In Khmer language the word yes is different for men and women: 'baht' for men and 'jah' for women. There are nuances and diverse ways of saying yes in Khmer (for example using 'nang-ei' for reaffirming something that is known), but for new visitors 'baht / jah aw-kun' (yes thank you) offers a clear, polite response confirming agreement or understanding.


7. Where is the washroom, please?


'Bon-tup teg' (som bon-tup-teg now-na')


'Bon-tup teg' translates as washroom (water room) and as a standalone phrase this should on most occasions get you to where you need to go; however, the full sentence is, 'som bon-tup-teg now-na' (where is the washroom, please?) .


'Now-na' (where is [the]) can be added after any destination or location to ask where it is, but if directions in English language are needed then it makes sense ask the question in English and avoid confusion.


8. Drinking water and other drinks


'Som teg-soht'


The Khmer word for water is 'teg', and to ask for drinking water the phrase is 'som teg-soht' (please can I have some drinking water [in a bottle]). The pronunciation of this phrase can be tricky to master for non-Cambodians and resorting to 'som water' (water please) will work in most areas frequented by expats and tourists.

A reminder to stay hydrated

Cambodia is a hot country and it is highly advisable think twice before passing up on the opportunity to hydrate, because feeling thirsty probably suggests that a refreshing drink of water is already overdue.

Other drinks


The names of some commonly ordered drinks translate easily from English to Khmer, for example 'beer' / 'draft' (beer / draft beer), 'wine' (wine), and 'gouka' (coke), but others are more difficult to master, for example 'teg-groucj' (orange juice) and it may be easier to use English language and refer to the menu unless travelling truly off the beaten path.





9. How much is this?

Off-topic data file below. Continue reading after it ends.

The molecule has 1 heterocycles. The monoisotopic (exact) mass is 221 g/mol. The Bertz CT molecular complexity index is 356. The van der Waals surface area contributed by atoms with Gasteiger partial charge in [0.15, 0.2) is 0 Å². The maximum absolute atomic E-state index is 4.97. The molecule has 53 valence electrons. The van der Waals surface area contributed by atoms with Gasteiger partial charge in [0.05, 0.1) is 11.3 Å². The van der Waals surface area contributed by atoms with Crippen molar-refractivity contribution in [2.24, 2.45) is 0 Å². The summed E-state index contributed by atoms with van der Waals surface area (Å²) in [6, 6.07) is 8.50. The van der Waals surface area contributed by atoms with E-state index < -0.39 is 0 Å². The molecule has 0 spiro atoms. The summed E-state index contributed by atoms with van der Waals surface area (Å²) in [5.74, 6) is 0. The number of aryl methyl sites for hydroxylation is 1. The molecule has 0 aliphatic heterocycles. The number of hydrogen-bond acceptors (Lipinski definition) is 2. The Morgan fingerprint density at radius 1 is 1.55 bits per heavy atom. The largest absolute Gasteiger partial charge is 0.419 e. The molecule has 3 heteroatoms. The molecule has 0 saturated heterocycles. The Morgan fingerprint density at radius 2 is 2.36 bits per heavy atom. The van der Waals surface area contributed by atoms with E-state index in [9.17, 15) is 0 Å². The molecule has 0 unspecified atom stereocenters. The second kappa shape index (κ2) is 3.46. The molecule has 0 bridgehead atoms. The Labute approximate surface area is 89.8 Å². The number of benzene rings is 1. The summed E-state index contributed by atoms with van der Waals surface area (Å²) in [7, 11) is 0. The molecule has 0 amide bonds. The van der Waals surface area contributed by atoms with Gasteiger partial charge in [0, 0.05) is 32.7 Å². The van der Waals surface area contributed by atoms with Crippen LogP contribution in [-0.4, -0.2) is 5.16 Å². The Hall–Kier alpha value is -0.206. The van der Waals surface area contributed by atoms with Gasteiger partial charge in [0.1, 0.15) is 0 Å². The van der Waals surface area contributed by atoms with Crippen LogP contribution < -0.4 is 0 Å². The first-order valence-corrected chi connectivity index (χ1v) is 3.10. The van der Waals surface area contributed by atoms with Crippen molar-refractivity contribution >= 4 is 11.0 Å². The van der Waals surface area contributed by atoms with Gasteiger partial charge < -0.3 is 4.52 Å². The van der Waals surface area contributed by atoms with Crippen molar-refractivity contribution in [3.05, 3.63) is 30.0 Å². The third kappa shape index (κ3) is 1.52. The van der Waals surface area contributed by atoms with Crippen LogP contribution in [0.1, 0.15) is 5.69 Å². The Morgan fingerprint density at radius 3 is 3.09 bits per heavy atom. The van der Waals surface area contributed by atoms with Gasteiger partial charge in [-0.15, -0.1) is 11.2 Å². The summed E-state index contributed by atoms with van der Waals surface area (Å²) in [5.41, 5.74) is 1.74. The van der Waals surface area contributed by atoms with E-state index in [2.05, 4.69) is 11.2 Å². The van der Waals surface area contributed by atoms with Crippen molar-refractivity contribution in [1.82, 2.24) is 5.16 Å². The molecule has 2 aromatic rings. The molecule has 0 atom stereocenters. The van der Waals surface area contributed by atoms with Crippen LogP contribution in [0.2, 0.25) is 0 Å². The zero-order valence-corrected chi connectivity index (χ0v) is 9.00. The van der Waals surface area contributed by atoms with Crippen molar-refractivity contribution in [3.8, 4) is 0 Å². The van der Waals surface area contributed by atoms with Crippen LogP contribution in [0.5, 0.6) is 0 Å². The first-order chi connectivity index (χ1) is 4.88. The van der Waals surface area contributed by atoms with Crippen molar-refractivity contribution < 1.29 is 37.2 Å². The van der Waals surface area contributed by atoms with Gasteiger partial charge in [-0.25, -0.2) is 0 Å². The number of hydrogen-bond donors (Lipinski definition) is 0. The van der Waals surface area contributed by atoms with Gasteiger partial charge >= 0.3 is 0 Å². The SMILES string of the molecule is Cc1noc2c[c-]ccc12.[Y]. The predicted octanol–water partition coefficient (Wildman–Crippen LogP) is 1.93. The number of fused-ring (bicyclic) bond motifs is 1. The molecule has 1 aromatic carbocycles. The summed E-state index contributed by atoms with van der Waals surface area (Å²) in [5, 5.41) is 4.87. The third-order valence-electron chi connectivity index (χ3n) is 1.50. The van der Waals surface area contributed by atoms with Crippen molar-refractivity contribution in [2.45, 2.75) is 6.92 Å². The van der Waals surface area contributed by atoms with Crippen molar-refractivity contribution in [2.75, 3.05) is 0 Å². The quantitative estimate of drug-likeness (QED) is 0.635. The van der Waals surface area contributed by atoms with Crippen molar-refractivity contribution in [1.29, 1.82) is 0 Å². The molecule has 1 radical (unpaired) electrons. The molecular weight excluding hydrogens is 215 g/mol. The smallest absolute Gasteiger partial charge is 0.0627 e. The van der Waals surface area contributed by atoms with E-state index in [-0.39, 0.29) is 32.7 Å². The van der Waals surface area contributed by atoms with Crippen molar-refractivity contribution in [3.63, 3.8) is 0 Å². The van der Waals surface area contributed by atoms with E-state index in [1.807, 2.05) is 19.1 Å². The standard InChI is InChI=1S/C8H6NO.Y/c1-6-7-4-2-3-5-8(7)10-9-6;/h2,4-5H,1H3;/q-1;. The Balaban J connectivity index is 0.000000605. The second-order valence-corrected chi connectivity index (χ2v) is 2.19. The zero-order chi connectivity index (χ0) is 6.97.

'Tlai pon-man'


When hunting for bargains or at the market the Khmer phrase to use is 'tlai pon-man' (how much does [this] cost), while gesturing towards whatever it is that you are thinking of buying. In markets frequented by foreigners prices will often be quoted in US dollars, and if the prices are not communicated in English verbally the vendor usually has a calculator to hand for displaying the proposed amount.

Negotiating prices with vendors

​Using a little Khmer language makes an engaging start a little friendly haggling at a market or tourist store, and a friendly enquiry about price often escalates to a calculator being passed back and forth until a compromise price is agreed. The phrase 'som discount' (please can I have a discount) is universally understood by Khmer vendors, but if there is no discount is doesn't pay to be pushy (remembering to maintain 'face'), and in this situation if the price doesn't make sense it is best to move on and look elsewhere.

10. Please can I have the bill / check


'Som gut-loi'


When you have finished a meal or drinks and need to pay tghe phrase to use is 'som gut-loi' (the bill / check please). Using this little piece of Khmer etiquette is likely to earn a smile, although it does not hurt to also mime scribbling on a receipt when asking for the 'gut-loi' in a noisy environment such as a busy bar.


11. Sorry / excuse me, and never mind / it doesn't matter


'Som-tow'


Translates as excuse me or sorry and can be used as it is in English: for example if you would like to attract someone's attention to ask for directions to the washroom you can say 'som-tow bong, bon-tup-teg now-na' (excuse me, where is the washroom?). Equally if you have a minor incident such as accidentally bumping into someone it is polite to say'som-tow' (sorry).


'Min-ei-tey'


A useful phrase for defusing a situation or make light of an apology, 'min-ei-tey' (never mind / it doesn't matter) can be spoken with a friendly smile.


12. Goodbye !


'Lee-hi'


This is the informal way of saying goodbye in Khmer language.


'Chum-reap-lear'


Formal way of saying goodbye to higher status individuals or guests, accompanied by a 'sampeah'


'Bye bye'

Occasionally used Khmer people particularly when speaking to small children.


Summary of useful phrases


The below table summarises to the useful Khmer language phrases discussed in this article:

​English phrase

Khmer (using Latin alphabet)

1.

​Thank you / no thank you

​Aw-kun / Aw-tey aw-kun

2.

​How are you / I am fine

​Sok-sabay / Sok-sabay [the same phrase]

3.

​Hello (informal / formal)

​Sues-dai / Chum-reap-sua

4.

​No (thank you!) / cannot

​Aw-tey (aw-kun) / Odt-ban-tey

5.

​Please

​Som [always used before the question]

6.

​Yes

Baht [man] / jah [woman]

7.

​Where is the washroom please?

​Som bon-tup-teg now-na?

8.

Please could I have some drinking water?

Som teg-soht

9.

​How much does [this] cost?

Tlai pon-man?

10

Please can I have the bill / check?

​Som gut-loi

11.

​Sorry or excuse me / never mind

Som-tow / ​Min-ei-tey

12.

Good bye (informal / formal)

​Lee-hi / Chum-reap-lear